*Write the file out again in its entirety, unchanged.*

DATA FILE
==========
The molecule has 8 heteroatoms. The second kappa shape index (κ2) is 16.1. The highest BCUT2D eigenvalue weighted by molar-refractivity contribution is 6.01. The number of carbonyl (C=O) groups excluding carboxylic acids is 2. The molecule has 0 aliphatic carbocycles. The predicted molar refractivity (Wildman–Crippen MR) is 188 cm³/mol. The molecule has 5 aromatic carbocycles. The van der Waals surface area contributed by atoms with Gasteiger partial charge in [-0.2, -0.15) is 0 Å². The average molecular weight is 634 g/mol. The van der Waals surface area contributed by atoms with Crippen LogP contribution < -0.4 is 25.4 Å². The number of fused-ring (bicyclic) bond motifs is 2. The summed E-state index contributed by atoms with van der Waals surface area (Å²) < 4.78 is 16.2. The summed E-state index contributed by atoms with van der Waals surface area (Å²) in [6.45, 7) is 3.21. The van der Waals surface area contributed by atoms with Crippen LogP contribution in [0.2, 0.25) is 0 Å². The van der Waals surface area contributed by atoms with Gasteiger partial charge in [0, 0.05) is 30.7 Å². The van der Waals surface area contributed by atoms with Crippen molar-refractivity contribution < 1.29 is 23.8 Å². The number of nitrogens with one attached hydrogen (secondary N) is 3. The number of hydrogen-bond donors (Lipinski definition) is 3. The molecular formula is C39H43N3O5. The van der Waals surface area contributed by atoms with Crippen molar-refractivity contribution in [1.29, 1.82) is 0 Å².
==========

The molecule has 8 heteroatoms. The second kappa shape index (κ2) is 16.1. The highest BCUT2D eigenvalue weighted by molar-refractivity contribution is 6.01. The number of carbonyl (C=O) groups excluding carboxylic acids is 2. The molecule has 0 aliphatic carbocycles. The predicted molar refractivity (Wildman–Crippen MR) is 188 cm³/mol. The molecule has 5 aromatic carbocycles. The van der Waals surface area contributed by atoms with Gasteiger partial charge in [-0.2, -0.15) is 0 Å². The average molecular weight is 634 g/mol. The van der Waals surface area contributed by atoms with Crippen LogP contribution < -0.4 is 25.4 Å². The number of fused-ring (bicyclic) bond motifs is 2. The summed E-state index contributed by atoms with van der Waals surface area (Å²) < 4.78 is 16.2. The summed E-state index contributed by atoms with van der Waals surface area (Å²) in [6.45, 7) is 3.21. The van der Waals surface area contributed by atoms with Crippen LogP contribution in [0.2, 0.25) is 0 Å². The van der Waals surface area contributed by atoms with Gasteiger partial charge in [0, 0.05) is 30.7 Å². The van der Waals surface area contributed by atoms with Crippen molar-refractivity contribution < 1.29 is 23.8 Å². The number of nitrogens with one attached hydrogen (secondary N) is 3. The number of hydrogen-bond donors (Lipinski definition) is 3. The molecular formula is C39H43N3O5. The van der Waals surface area contributed by atoms with Crippen molar-refractivity contribution in [1.29, 1.82) is 0 Å².